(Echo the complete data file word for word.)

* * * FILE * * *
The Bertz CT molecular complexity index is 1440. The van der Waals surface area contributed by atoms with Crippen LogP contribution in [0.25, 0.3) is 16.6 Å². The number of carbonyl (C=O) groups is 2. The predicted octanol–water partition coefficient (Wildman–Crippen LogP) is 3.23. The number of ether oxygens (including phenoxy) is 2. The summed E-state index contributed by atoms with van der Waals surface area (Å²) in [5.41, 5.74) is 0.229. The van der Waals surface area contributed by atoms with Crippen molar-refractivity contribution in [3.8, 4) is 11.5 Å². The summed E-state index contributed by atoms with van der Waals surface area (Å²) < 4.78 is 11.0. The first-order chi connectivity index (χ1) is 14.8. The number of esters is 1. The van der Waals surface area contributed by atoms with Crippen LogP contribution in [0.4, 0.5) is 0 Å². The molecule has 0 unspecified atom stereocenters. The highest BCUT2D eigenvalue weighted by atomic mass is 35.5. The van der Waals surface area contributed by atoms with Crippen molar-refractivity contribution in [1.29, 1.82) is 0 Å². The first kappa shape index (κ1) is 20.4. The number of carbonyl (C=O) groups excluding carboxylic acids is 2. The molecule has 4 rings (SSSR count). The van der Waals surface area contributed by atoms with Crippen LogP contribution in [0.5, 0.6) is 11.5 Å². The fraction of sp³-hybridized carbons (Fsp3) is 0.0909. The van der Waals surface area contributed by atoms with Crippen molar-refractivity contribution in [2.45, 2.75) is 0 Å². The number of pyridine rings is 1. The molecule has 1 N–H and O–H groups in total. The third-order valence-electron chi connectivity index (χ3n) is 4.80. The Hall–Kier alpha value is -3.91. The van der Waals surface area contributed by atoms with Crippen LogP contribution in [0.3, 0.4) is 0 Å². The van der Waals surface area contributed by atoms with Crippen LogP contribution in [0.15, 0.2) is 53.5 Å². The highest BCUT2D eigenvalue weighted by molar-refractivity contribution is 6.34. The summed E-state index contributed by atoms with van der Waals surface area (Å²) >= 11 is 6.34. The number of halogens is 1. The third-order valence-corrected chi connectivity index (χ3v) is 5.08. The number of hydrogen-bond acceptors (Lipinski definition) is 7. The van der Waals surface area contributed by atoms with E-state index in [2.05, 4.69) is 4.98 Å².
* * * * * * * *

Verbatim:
The Bertz CT molecular complexity index is 1440. The van der Waals surface area contributed by atoms with Crippen LogP contribution in [0.25, 0.3) is 16.6 Å². The number of carbonyl (C=O) groups is 2. The predicted octanol–water partition coefficient (Wildman–Crippen LogP) is 3.23. The number of ether oxygens (including phenoxy) is 2. The summed E-state index contributed by atoms with van der Waals surface area (Å²) in [5.41, 5.74) is 0.229. The van der Waals surface area contributed by atoms with Crippen molar-refractivity contribution in [3.8, 4) is 11.5 Å². The summed E-state index contributed by atoms with van der Waals surface area (Å²) < 4.78 is 11.0. The first-order chi connectivity index (χ1) is 14.8. The number of esters is 1. The van der Waals surface area contributed by atoms with Crippen LogP contribution in [0.4, 0.5) is 0 Å². The molecule has 0 unspecified atom stereocenters. The highest BCUT2D eigenvalue weighted by atomic mass is 35.5. The van der Waals surface area contributed by atoms with Crippen molar-refractivity contribution in [1.29, 1.82) is 0 Å². The first kappa shape index (κ1) is 20.4. The number of carbonyl (C=O) groups excluding carboxylic acids is 2. The molecule has 4 rings (SSSR count). The van der Waals surface area contributed by atoms with Crippen LogP contribution in [0.5, 0.6) is 11.5 Å². The fraction of sp³-hybridized carbons (Fsp3) is 0.0909. The van der Waals surface area contributed by atoms with Crippen molar-refractivity contribution in [2.45, 2.75) is 0 Å². The number of pyridine rings is 1. The molecule has 1 N–H and O–H groups in total. The third-order valence-electron chi connectivity index (χ3n) is 4.80. The Hall–Kier alpha value is -3.91. The van der Waals surface area contributed by atoms with Crippen LogP contribution in [0.3, 0.4) is 0 Å². The van der Waals surface area contributed by atoms with Crippen LogP contribution in [0.15, 0.2) is 53.5 Å². The highest BCUT2D eigenvalue weighted by molar-refractivity contribution is 6.34. The summed E-state index contributed by atoms with van der Waals surface area (Å²) >= 11 is 6.34. The number of halogens is 1. The third-order valence-corrected chi connectivity index (χ3v) is 5.08. The number of hydrogen-bond acceptors (Lipinski definition) is 7. The van der Waals surface area contributed by atoms with E-state index in [2.05, 4.69) is 4.98 Å².